You can’t reason with children.
At least that’s what I thought…until I became a parent.
Well, that’s actually not fully true either. I still thought that my first few years as a parent.
So what made the change?
As I trained executive coaches and coached other leaders, I began to ask the question: “Why can’t I use coaching practices with my children? Isn’t it possible to use developmental questions to help them process the challenges they face?”
Of course it is. That is why I created this post–to help other parents who would like to stop simply telling their kids what to do and start helping the kids come to their own conclusions.
Here is what happened. Last night I asked my daughter to do something, and she immediately pouted. After asking her to stop pouting and whining, she continued. I let her know that if the pouting continued, we would not be reading any books before bed. After three more warnings, I told her we weren’t reading any books and asked her to hop in bed. The tears immediately started flowing.
Lots of tears.
Then I decided to try a coaching approach.
I asked her what her favorite toy in her room was. Then, I asked her how would she feel if she loaned a toy to one of her friends and her friend mistreated her toy. She said she would not be happy. She said she would prefer her friend to hold her little baby and not throw it on the ground.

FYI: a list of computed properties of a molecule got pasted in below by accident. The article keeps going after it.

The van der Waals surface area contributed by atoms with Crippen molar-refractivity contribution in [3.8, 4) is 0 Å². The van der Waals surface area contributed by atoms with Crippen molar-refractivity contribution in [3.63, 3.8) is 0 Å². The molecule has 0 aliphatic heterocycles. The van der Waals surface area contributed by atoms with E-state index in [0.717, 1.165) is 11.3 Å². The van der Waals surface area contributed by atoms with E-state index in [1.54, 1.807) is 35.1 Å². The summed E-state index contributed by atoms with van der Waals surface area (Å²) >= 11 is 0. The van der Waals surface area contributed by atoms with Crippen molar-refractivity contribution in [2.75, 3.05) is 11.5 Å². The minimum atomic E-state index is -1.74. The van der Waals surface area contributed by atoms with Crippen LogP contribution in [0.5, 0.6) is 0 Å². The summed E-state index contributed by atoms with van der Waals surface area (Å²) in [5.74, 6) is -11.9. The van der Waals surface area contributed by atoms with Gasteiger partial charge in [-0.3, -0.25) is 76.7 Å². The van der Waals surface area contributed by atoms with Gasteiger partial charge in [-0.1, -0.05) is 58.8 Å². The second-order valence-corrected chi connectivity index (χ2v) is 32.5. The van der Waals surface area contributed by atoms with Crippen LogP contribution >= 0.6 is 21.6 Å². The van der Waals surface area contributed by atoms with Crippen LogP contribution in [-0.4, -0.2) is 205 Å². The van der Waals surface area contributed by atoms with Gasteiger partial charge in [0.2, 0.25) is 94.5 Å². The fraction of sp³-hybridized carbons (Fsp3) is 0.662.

I asked her why she wouldn’t pick up the books from the floor that I asked her to pick up earlier. She said she didn’t know. So I asked her how she thinks the library would like us to treat their books. She said we should treat the books nicely just like she would want her friends to treat her babies.
1) Use Open Ended Questions
Coaching is all about open ended questions, and kids love to know you are interested in them. (Really anyone does). Help your kids to grow. Ask them questions that start with 1) How and/or 2) What.
2) Be Curious
I admit it. I’m guilty of being too busy to listen. You probably have as well.
3) Listen, Listen, Listen
When is the last time that you REALLY listened to your kids? Show your child you love him or her by listening well.
4) Let Your Kids Make Mistakes
If you are involved in leadership coaching, you know that people make mistakes.
You also know you don’t want to be responsible for their mistakes. Let them come up with ideas and plans. Then help them process when they fail. Your kids will learn the most through their mistakes.
5) Walk Your Child to Necessary Conclusion to Their Ideas
Kids are notorious for not thinking things through. But if you do the right things, they will.
Ask curious and developmental questions that help your kids see the implications and assumptions behind their ideas, decisions, or words.
Which of these coaching skills do you plan to use as a parent this week? Let me know in the comments area below…and let us know how it went!
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